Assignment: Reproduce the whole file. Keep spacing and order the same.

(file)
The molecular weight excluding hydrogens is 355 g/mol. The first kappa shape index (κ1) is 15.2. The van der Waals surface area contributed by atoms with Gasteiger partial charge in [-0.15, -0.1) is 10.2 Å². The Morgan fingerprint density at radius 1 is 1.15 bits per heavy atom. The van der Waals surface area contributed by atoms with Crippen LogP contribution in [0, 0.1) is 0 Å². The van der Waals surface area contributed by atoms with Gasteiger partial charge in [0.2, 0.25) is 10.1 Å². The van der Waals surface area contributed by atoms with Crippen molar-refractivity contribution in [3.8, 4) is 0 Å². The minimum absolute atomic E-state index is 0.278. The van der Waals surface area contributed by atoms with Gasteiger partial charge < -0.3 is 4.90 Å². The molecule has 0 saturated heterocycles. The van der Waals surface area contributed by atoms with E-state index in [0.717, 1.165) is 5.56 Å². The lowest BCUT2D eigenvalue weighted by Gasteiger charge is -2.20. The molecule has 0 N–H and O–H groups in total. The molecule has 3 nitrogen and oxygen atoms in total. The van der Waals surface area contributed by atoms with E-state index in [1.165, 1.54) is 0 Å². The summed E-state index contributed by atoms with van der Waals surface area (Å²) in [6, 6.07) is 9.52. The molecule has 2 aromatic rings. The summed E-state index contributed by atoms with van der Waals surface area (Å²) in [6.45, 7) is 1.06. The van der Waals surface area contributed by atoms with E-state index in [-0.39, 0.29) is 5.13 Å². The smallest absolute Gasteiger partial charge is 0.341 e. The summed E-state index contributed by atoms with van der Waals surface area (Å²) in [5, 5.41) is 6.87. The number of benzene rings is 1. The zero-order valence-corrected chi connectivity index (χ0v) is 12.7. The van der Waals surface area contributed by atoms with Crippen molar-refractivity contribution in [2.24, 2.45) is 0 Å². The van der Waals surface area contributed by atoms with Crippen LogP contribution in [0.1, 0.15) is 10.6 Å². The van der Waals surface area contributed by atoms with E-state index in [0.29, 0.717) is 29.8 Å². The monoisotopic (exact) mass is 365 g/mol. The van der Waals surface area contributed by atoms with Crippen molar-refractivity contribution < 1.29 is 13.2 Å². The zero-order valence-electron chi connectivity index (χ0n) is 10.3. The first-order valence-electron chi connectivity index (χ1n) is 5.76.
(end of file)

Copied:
The molecular weight excluding hydrogens is 355 g/mol. The first kappa shape index (κ1) is 15.2. The van der Waals surface area contributed by atoms with Gasteiger partial charge in [-0.15, -0.1) is 10.2 Å². The Morgan fingerprint density at radius 1 is 1.15 bits per heavy atom. The van der Waals surface area contributed by atoms with Crippen LogP contribution in [0, 0.1) is 0 Å². The van der Waals surface area contributed by atoms with Gasteiger partial charge in [0.2, 0.25) is 10.1 Å². The van der Waals surface area contributed by atoms with Crippen molar-refractivity contribution in [3.8, 4) is 0 Å². The minimum absolute atomic E-state index is 0.278. The van der Waals surface area contributed by atoms with Gasteiger partial charge < -0.3 is 4.90 Å². The molecule has 0 saturated heterocycles. The van der Waals surface area contributed by atoms with E-state index in [0.717, 1.165) is 5.56 Å². The lowest BCUT2D eigenvalue weighted by Gasteiger charge is -2.20. The molecule has 0 N–H and O–H groups in total. The molecule has 3 nitrogen and oxygen atoms in total. The van der Waals surface area contributed by atoms with E-state index in [1.165, 1.54) is 0 Å². The summed E-state index contributed by atoms with van der Waals surface area (Å²) in [6, 6.07) is 9.52. The molecule has 2 aromatic rings. The summed E-state index contributed by atoms with van der Waals surface area (Å²) in [6.45, 7) is 1.06. The van der Waals surface area contributed by atoms with E-state index in [-0.39, 0.29) is 5.13 Å². The smallest absolute Gasteiger partial charge is 0.341 e. The summed E-state index contributed by atoms with van der Waals surface area (Å²) in [5, 5.41) is 6.87. The number of benzene rings is 1. The zero-order valence-corrected chi connectivity index (χ0v) is 12.7. The van der Waals surface area contributed by atoms with Crippen molar-refractivity contribution in [2.24, 2.45) is 0 Å². The van der Waals surface area contributed by atoms with Crippen LogP contribution in [0.1, 0.15) is 10.6 Å². The van der Waals surface area contributed by atoms with E-state index in [0.29, 0.717) is 29.8 Å². The monoisotopic (exact) mass is 365 g/mol. The van der Waals surface area contributed by atoms with Crippen molar-refractivity contribution < 1.29 is 13.2 Å². The zero-order valence-electron chi connectivity index (χ0n) is 10.3. The first-order valence-electron chi connectivity index (χ1n) is 5.76.